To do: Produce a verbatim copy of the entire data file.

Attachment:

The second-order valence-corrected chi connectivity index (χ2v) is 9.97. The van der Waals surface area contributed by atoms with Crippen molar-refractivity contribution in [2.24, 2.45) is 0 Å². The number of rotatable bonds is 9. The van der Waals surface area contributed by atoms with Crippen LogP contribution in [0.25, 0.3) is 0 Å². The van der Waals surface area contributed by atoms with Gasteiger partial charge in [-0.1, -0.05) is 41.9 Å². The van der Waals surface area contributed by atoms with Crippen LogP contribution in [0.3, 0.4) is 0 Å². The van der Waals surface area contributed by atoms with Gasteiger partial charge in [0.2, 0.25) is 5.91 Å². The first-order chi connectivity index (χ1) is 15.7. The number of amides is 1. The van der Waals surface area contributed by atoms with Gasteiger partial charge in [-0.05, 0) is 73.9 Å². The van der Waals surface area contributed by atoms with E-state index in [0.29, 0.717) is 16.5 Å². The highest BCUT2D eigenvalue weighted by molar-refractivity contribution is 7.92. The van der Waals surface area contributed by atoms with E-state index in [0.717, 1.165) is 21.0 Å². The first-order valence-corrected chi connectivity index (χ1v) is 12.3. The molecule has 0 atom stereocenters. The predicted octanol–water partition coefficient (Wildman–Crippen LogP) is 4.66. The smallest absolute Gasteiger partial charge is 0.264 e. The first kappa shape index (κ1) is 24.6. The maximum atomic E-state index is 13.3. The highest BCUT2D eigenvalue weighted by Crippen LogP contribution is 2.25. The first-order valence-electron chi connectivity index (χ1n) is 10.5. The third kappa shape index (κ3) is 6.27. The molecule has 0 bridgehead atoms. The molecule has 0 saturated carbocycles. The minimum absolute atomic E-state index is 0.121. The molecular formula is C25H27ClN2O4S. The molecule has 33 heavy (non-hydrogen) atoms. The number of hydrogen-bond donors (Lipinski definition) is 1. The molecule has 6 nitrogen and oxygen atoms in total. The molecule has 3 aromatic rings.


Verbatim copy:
The second-order valence-corrected chi connectivity index (χ2v) is 9.97. The van der Waals surface area contributed by atoms with Crippen molar-refractivity contribution in [2.24, 2.45) is 0 Å². The number of rotatable bonds is 9. The van der Waals surface area contributed by atoms with Crippen LogP contribution in [0.25, 0.3) is 0 Å². The van der Waals surface area contributed by atoms with Gasteiger partial charge in [-0.1, -0.05) is 41.9 Å². The van der Waals surface area contributed by atoms with Crippen LogP contribution in [0.3, 0.4) is 0 Å². The van der Waals surface area contributed by atoms with Gasteiger partial charge in [0.2, 0.25) is 5.91 Å². The first-order chi connectivity index (χ1) is 15.7. The number of amides is 1. The van der Waals surface area contributed by atoms with Gasteiger partial charge in [-0.05, 0) is 73.9 Å². The van der Waals surface area contributed by atoms with E-state index in [0.29, 0.717) is 16.5 Å². The highest BCUT2D eigenvalue weighted by molar-refractivity contribution is 7.92. The van der Waals surface area contributed by atoms with E-state index in [0.717, 1.165) is 21.0 Å². The first-order valence-corrected chi connectivity index (χ1v) is 12.3. The molecule has 0 atom stereocenters. The predicted octanol–water partition coefficient (Wildman–Crippen LogP) is 4.66. The smallest absolute Gasteiger partial charge is 0.264 e. The first kappa shape index (κ1) is 24.6. The maximum atomic E-state index is 13.3. The highest BCUT2D eigenvalue weighted by Crippen LogP contribution is 2.25. The first-order valence-electron chi connectivity index (χ1n) is 10.5. The third kappa shape index (κ3) is 6.27. The molecule has 0 bridgehead atoms. The molecule has 0 saturated carbocycles. The minimum absolute atomic E-state index is 0.121. The molecular formula is C25H27ClN2O4S. The molecule has 33 heavy (non-hydrogen) atoms. The number of hydrogen-bond donors (Lipinski definition) is 1. The molecule has 6 nitrogen and oxygen atoms in total. The molecule has 3 aromatic rings.